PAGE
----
He will be the PFT's first African American president.
"There will be a seamless transition," Kirsch, a former social studies teacher, said in an interview. "There isn't a better person I know of."
During the news conference announcing the change, Kirsch told the PFT's 17,000 members that they "won't see any difference."
Jordan, a former special-education teacher, was the union's lead negotiator for the last two contracts. He has played an increasingly visible role in the union in the last few years.
Kirsch, who will turn 68 next month, said it was the right time to step down: The school district is searching for a new chief executive; the city is about to elect a new mayor; and negotiations for the next teachers' contract will begin in a few months.
"I don't want to call it 'the perfect storm,' " he quipped, "but I think it's the perfect time."
Jordan will earn the same amount he received as vice president: $126,000. The rate is based on the teachers' salary schedule in the contract.
Kirsch said he would now devote his full attention to his position as president of the American Federation of Teachers Pennsylvania, which represents 38,000 teachers and professors in schools and university campuses across the state.
Although Kirsch tried to juggle both jobs, he said, Jordan actually had managed the Philadelphia union's day-to-day business for the last 12 months.
Jordan, who said he had expected to spend his entire career in the classroom, described Kirsch as "a "colleague, a mentor and a friend for more than 20 years."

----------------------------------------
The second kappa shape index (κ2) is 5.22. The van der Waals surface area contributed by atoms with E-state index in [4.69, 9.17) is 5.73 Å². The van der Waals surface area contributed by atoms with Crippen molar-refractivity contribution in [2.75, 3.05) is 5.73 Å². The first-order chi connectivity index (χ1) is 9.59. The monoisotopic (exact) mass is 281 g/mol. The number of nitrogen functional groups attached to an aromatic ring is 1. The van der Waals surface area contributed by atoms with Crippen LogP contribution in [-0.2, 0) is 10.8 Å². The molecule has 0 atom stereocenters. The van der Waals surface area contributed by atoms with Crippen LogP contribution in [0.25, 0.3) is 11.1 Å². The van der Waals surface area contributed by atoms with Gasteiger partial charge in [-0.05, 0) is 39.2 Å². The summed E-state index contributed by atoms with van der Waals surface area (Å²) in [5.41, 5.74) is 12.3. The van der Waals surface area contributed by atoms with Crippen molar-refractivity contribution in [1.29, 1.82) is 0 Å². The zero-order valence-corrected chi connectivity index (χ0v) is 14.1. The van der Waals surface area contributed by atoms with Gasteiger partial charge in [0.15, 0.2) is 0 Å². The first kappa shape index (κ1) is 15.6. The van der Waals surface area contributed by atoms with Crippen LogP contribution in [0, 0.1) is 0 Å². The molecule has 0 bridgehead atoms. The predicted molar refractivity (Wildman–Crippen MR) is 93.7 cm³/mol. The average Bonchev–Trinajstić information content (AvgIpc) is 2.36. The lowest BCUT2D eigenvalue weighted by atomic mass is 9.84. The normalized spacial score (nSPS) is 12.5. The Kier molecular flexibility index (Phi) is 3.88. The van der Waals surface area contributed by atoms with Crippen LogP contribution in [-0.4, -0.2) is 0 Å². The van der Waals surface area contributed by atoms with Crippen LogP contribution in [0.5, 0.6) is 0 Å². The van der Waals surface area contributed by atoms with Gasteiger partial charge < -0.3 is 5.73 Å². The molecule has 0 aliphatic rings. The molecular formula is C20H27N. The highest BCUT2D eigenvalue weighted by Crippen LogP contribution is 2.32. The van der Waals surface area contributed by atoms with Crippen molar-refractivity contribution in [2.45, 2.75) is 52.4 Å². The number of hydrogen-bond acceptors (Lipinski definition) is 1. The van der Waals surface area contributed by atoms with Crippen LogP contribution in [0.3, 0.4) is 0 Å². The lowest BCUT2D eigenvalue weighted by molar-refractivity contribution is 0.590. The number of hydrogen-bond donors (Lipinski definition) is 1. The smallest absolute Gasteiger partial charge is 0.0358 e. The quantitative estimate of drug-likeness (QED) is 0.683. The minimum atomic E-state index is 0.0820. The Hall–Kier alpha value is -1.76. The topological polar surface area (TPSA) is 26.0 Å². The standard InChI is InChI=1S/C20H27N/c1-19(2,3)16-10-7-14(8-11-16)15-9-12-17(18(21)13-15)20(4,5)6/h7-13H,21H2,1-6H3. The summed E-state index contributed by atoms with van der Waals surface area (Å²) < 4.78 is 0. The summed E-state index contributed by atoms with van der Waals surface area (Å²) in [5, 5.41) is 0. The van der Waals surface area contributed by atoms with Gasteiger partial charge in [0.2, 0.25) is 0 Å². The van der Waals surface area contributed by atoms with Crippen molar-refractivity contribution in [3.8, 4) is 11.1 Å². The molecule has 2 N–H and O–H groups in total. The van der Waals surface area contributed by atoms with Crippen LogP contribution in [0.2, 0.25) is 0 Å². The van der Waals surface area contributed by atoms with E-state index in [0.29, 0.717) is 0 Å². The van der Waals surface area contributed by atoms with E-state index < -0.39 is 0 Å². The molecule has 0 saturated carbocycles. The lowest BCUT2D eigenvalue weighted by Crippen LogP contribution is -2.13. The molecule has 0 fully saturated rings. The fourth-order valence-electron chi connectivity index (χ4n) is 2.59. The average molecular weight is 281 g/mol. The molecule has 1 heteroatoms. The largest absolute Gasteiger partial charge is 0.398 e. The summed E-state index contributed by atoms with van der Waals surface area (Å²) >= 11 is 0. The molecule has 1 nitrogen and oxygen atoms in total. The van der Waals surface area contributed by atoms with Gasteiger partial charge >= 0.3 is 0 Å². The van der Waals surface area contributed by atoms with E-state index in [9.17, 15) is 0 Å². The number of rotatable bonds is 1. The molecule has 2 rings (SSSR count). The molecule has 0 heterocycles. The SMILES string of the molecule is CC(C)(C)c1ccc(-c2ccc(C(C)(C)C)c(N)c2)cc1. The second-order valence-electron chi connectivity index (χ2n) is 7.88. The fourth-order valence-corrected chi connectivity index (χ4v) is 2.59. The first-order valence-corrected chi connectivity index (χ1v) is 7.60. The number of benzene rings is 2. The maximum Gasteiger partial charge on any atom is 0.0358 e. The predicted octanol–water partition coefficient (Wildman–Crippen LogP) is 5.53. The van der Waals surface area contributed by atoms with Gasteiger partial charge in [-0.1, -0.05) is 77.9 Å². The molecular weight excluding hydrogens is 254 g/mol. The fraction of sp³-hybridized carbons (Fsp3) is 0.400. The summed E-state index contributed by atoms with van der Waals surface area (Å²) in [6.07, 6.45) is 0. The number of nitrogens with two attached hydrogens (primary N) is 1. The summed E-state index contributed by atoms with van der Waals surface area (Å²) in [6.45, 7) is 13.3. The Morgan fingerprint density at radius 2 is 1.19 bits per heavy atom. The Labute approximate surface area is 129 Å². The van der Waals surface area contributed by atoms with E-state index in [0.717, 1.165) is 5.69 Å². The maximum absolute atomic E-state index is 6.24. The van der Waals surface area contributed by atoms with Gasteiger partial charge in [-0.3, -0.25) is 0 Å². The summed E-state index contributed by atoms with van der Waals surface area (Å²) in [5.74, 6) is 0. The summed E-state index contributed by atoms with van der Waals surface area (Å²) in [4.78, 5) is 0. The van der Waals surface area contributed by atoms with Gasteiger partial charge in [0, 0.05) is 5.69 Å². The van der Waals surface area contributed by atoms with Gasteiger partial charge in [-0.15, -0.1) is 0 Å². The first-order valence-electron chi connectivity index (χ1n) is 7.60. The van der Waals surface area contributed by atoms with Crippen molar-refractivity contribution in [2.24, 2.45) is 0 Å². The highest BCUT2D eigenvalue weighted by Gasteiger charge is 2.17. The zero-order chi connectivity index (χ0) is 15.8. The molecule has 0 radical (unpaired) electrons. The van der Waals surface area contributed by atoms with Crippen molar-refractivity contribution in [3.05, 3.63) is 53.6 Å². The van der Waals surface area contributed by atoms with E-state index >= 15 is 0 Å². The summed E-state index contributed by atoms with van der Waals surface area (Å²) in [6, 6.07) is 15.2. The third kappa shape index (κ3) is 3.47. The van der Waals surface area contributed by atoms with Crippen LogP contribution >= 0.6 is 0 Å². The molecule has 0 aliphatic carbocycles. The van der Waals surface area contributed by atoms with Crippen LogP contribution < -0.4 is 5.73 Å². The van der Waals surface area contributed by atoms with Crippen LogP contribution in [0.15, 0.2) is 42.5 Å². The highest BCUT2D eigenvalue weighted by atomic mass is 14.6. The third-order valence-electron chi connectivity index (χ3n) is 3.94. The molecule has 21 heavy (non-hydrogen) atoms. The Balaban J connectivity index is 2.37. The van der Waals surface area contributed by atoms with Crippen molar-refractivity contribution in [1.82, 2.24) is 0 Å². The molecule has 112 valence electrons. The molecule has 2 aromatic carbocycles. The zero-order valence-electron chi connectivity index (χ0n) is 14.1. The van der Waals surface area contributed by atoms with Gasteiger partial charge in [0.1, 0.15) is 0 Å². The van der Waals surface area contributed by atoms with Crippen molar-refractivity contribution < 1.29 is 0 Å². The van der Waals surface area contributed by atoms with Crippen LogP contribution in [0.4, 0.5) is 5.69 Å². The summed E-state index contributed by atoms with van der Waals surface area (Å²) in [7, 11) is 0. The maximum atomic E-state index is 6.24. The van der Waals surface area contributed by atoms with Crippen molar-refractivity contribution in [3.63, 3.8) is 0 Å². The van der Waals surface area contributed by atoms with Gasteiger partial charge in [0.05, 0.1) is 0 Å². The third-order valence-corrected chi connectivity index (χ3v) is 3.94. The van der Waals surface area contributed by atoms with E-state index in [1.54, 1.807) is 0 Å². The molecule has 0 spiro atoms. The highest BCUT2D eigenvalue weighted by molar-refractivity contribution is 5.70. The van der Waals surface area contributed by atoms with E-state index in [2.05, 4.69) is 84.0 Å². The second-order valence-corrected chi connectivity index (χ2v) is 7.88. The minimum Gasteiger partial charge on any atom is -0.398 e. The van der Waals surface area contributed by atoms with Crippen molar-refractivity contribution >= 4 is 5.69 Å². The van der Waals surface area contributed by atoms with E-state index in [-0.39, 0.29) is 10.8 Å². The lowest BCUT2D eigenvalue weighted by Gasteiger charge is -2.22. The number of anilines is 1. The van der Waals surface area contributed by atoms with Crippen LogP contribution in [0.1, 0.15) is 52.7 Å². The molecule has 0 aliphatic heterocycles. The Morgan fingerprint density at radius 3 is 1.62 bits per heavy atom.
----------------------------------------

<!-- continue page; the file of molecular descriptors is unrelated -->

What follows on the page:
He said that Kirsch had "changed the face of the Philadelphia Federation of Teachers. He is a man of great character, courage and civility."
He praised Kirsch for bringing harmony to a once-fractious union, and said he was a strong and principled leader who knew "when to stand his ground and when to compromise, and as a result, the children of Philadelphia never lost a single day of instruction to a strike during his leadership."
A brief strike in 2000 was wrapped up over a weekend, and schools opened on time.
Under his leadership, Jordan said, the union will continue to press several issues that the federation has been highlighting for years: expanding preschool education, eliminating split classes, reducing class sizes, supporting and retaining teachers, reducing the achievement gap, and restoring order and civility in classrooms.
"We face many challenges over the next several years, not the least of which is negotiating a new contract next year," Jordan said. "I believe strongly that the collective bargaining agreement is the starting point for real educational reform."
The current contract will expire Aug. 31, 2008. Jordan said he expects to begin negotiations no later than January with whoever is the chief executive of the district.
Tom Brady, the district's interim chief executive, thanked Kirsch today for his "unquestioned commitment to our students and teachers" and said he hoped to continue work with him in his capacity as president of the AFT Pennsylvania.
Brady welcomed Jordan to his new post and said he looked forward to continuing to work with him "for the benefit of our schools."
The PFT's next election will be held in February, and Jordan said he would run for president.
Nick Perry, an assistant to the principal at Conwell Middle School, who ran against Kirsch in 2002 as a member of the Independent Team, was surprised to learn that Kirsch was stepping down. Perry said his group already had planned to work this summer to mount another challenge in the next election.
"I think it's too much of a one-party system," Perry said. "The union is very inactive. Teachers are frustrated; school violence is out of control."
The union's executive board today also elected Arlene Kempin, a longtime union official, to replace Jordan as general vice president.
Contact staff writer Martha Woodall at 215-854-2789 or at email@example.com